I have found that fact, logic, and common sense are frequently a strong basis for making good decisions. When I made decisions that weren’t good, I usually found that I didn’t have enough facts, or the right facts, which skewed my logic and common sense.
Cybersecurity hacking is now a way of life.
You don’t know what you don’t know.
Gather all of the information you can on what is capable with your network right now.
Talk to your IS/IT department about decisions already made for the future. Are they switching network vendors, increasing security levels, etc.
Gather all the information you can on what you have available to you. Set up a meeting with your IS team. Some organizations only have 1 or 2 IS/IT staff and others may have over 1,000. Determine what you have. What you can do, and then develop a plan.
Having attended many cybersecurity lectures everyone seems to be on board about cybersecurity being a priority, but where to start seems to be vague. We are at a point similar to someone who is starting to put a Jigsaw puzzle together. Some people sort out all the corners and edges and complete the outline first. Others sort out piles of colors or parts of objects together and work from there.
With most cybersecurity attacks coming from the outside of your organization the logic is to build a wall or protect your devices from being seen or accessed from the Internet. If you can’t be seen from the Internet then it makes it harder to grab network information. You don’t want a hacker to get control of a surgical robot during a surgery.
Perimeter protection is the same as building a wall. This is why sitting down with your IS/IT team is important. They know their system and can help identify the means and methods needed to protect the medical equipment from being seen from the Internet. Because medical devices connect in different manners this can drive the Internet of Things (IoT), IoT protection to be different. Some networking systems can only protect using a MAC address, others an IP address. It is important to find out what your current system can do so that you can start utilizing its capabilities. Devices that connect wirelessly may need special attention.
The IS team may already have a perimeter protection plan in place. Remember this is their IS/IT equipment, but medical devices may not have been included. One of the ways is to use an Access Control List (ACL) which is a table that tells a computer operating system which access rights each user has to a particular system object, such as a file directory or individual file. This is used in a manner similar to parental control on your TV. Placing an ACL on an edge router can create the perimeter we are trying to create. An edge router is a specialized router residing at the edge or boundary of a network. This router ensures the connectivity of its network with external networks, a wide area network or the Internet. An edge router uses an External Border Gateway Protocol, which is used extensively over the Internet to provide connectivity with remote networks. By applying it to edge routers is a way of restricting access of a device to be queried from the Internet.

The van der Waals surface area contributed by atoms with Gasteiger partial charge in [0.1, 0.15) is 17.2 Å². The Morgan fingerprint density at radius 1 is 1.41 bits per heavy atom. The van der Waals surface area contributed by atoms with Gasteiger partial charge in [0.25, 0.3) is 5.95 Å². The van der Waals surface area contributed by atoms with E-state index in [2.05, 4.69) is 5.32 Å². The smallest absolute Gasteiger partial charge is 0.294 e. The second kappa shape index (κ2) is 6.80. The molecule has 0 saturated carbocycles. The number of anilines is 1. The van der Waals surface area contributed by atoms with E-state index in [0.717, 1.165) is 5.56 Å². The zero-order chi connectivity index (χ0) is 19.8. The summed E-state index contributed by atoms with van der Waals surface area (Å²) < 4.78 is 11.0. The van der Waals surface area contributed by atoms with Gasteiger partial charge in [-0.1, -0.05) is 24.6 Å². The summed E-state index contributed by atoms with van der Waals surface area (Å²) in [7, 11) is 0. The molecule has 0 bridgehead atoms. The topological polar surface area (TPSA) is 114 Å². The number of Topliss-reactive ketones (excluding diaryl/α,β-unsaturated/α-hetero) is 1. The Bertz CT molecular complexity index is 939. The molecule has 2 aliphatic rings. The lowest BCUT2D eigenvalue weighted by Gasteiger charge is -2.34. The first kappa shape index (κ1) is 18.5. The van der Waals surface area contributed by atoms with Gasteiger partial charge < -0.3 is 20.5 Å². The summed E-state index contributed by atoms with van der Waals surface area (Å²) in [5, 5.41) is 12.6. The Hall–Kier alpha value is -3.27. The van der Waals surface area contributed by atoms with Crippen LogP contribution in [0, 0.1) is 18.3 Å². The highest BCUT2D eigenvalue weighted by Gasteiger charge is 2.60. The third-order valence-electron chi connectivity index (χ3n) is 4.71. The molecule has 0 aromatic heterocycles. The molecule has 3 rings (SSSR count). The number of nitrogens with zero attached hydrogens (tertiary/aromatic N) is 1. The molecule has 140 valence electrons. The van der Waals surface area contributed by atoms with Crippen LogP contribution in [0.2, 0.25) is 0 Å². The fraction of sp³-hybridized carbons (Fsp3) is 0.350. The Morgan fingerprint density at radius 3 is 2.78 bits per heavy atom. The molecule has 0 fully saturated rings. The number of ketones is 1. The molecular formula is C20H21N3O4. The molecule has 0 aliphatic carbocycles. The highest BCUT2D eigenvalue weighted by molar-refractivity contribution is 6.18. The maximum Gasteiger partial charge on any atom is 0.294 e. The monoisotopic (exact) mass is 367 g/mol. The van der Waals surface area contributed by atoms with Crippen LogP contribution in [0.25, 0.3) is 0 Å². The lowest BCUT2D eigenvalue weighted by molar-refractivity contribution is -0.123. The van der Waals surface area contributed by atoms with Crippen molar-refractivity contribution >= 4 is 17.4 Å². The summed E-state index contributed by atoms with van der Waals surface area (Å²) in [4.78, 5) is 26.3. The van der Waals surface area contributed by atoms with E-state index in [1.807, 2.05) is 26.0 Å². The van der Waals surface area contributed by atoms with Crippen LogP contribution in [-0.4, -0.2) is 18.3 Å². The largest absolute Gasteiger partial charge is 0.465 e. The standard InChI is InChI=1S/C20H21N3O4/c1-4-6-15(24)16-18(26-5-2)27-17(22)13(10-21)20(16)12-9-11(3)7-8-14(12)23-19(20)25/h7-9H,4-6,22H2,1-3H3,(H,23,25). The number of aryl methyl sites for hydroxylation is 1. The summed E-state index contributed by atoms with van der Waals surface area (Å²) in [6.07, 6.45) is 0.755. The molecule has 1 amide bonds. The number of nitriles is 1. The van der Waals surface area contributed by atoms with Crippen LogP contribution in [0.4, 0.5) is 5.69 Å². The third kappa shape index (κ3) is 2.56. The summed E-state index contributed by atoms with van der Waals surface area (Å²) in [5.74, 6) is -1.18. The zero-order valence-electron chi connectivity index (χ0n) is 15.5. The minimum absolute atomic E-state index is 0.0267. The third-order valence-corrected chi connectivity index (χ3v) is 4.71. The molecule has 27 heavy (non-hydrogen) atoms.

Some devices will still require Internet connection to function. You will have to identify if a device needs to connect to the Internet and include that connection in your ACL to allow the device to continue to operate. This is especially important for remote VPN and alert call outs such as CTs arcing or MRI helium levels. Monitoring for 30 days prior to lockdown can give you an indication of what devices actually communicate outside the hospital, but if no emergency callouts occur you won’t see them.
There is no one way to protect all devices. Because of how devices are used and how they connect, whether it be static, DHCP, wired or wireless. They all have special needs. Identifying how to do this within your network will require feedback from your IS/IT networking team and that should be the first step. Depending on the networking system it may require the MAC address, the IP address or a host name. If using an IP address this becomes difficult. When a device is set up on DHCP, the IP keeps changing so the protection can’t be done. In that case, other options need to be identified.
While working on this you should also be starting on your strategic plan. Identification for what information or fields for you CMMS to collect need to be identified. You can start with MAC addresses and IP addresses. Networking is based primarily on these two items and are important. You need to be verifying these on your devices and colleting them in your CMMS. Other data to consider collecting the operating system manufacturers, the version as well as what service patch and patch levels. When WannaCry was being released it was imperative to know this information to know what devices were and weren’t vulnerable.
Knowing this information made it quickly identifiable as to what devices are affected and a remediation plan can be developed. In some cases, knowing what service patch level or patch is on the device can make the difference in the number of vulnerable devices.
Constant updating of the data is imperative. Other things to consider are what devices use microprocessors and whose microprocessor it is. This was important to identify medical devices susceptible to Specter and Meltdown and if they were networked to identify the risk.
We can’t always protect, but we can identify what is vulnerable to prepare for the future. Identifying the manufacturer of your network card on a device can be important information for the future as well. The Boy Scout Motto is “Be prepared.” We must be prepared to keep our hospitals a safe place to treat and heal.
Joseph E. Fishel, CBET, MBA, is a Healthcare Technology Systems Manager for Sutter Health eQuip Services.
© 2018, TechNation Magazine. Site designed by MD Publishing, Inc.